With the announcement of a tentative settlement of the contract dispute between the federal government and the nation's air traffic controllers came a collective sigh of relief from:
* Air travelers, who might otherwise have had to fly under reduced airline schedules and Federal Aviation Administration (FAA) contingency plans that would have had supervisory personnel manning airport control towers.
* The management alternative modes of transportation, such as rail and inter-city bus lines and rental-car agencies.
* The Reagan administration, already preoccupied with trying to steer its budget- and tax-cut packages successfully through Congress.
As many of 8,000 of the 14,200 normally scheduled daily commercial flights would have departed June 22 if the strike had not been averted. But how long this pace could be continued was an open question. Using "qualified supervisors" and 2,000 nonunion controllers, the FAA planned to follow a six- day, 10-hour-a-day workweek, as compared with the normal five-day, eight-hour-a-day week. An FAA spokeman acknowledged that such a schedule could not be kept up indefinitely.
Amtrak, the national rail passenger service, would have had to take cars out of badly needed maintenance programs, and some officials were worried that unmanageable crowds would jam stations -- especially along the Boston to Washington corridor and that longer-distance, reserved-seat trains would be almost entirely unable to accomodate all those wanting to go by train.
As it was, Amtrak put part of its contingency plan into effect June 22. Metroliner trains from New York to Washington ran with two extra cars.
The Hertz rental-car company had planned to move thousands of cars to locations where they would be needed most. Such a move is routine, a spokesman for the company said, but not to the degree that a strike by air traffic controllers might have necessitated.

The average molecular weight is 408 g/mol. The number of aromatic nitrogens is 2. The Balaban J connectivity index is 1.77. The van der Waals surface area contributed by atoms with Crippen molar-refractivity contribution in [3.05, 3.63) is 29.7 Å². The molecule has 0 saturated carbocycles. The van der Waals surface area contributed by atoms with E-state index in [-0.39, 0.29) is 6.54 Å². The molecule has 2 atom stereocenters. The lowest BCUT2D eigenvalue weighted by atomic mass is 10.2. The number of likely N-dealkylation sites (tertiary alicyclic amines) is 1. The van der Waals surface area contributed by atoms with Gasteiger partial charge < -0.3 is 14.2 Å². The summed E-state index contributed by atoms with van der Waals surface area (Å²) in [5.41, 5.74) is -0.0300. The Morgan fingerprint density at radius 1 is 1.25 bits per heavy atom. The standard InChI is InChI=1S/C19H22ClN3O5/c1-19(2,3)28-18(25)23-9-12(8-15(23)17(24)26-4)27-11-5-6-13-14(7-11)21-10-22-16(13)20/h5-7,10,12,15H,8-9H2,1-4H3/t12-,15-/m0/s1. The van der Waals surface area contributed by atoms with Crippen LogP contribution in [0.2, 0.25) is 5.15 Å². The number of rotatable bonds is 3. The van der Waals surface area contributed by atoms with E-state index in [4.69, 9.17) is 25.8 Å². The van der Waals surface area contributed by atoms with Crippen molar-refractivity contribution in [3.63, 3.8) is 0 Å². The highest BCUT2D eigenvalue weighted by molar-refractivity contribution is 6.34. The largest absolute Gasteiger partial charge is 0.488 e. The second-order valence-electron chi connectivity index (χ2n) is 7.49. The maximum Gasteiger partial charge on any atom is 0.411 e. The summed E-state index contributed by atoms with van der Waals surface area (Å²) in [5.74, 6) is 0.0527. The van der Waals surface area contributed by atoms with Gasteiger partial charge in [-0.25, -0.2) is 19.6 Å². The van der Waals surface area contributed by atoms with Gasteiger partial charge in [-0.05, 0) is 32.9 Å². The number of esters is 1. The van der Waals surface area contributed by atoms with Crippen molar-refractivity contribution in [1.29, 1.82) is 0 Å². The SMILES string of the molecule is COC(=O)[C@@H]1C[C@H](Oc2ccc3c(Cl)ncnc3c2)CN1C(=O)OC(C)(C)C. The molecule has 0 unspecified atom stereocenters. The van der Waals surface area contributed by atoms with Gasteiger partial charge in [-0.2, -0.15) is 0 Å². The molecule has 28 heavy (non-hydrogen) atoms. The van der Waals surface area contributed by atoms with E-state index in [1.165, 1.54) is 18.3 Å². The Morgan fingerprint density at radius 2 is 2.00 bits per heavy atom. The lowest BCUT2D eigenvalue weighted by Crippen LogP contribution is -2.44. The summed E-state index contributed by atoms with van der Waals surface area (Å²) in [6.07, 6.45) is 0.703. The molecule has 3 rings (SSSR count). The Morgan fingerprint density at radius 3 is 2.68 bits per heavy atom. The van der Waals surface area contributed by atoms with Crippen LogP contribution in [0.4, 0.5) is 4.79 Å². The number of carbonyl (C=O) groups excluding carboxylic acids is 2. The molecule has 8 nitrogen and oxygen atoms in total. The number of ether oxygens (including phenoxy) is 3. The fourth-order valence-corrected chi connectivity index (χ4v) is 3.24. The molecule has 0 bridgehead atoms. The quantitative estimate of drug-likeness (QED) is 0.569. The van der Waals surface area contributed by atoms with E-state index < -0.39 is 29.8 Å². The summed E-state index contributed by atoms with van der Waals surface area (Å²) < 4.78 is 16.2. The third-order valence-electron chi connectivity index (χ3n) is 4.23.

Trailways and Greyhound bus lines were politely telling thousands of callers ever the weekend that they do not take reservations but that there definitely would be extra seats in the event of a strike.
"The parties have had tough negotiations and have reached a fair settlement," President Reagan said after the tentative agreement had been reached.
Some administration officials are privately hailing the accord as a major achievement. But Secretary of Transportation Drew Lewis said, "I don't think any one of us [won]."
Secretary Lewis said the $40.3 million package will mean an average pay raise of $4,000 each for controllers, who now make an average $34,000. The major part of the package, he said, includes increased differentials for night and overtime work and 14 weeks of salary for retraining controllers found medically unable to continue on the job. It also removes a previous limit on overtime pay, but Lewis emphasized that despite the special allowances, the total compensation "was within the confines of our original offer."
Other close observers point out, however, that eliminating the cap on overtime pay could prove inflationary in other years.
From the point of view of the 14,800-member Professional Air Traffic Controllers Organization (PATCO) much more was gained than money, according to its president, Robert Poli. "The biggest change" in the tentative 42-month contract -- it must be approved both by Congress and rank-and- file union members -- was in the language of the contract "because the government recognized that the air traffic controller was unique," Mr. Poli said. Another major government concession, also not directly involving money, is the fact that controllers now will have more influence in selecting the kinds of equipment they use in their work.
"This agreement is fair and equitable and one which all parties can accept," Poli said.
Another PATCO spokesman said the agreement represents the "first formal recognition of the government of the responsibility of the air traffic controller." He added that the ratification process will be complete within the next month, at which time legislation to impliment the provisions of the accord will be introduced in the House and the Senate.
A spokesman for the Air Transport Association, a trade organization representing 33 of the nation's largest airlines, said the group is "pleased that a tentative agreement has been reached and that 800,000 daily travelers will have uninterrupted service."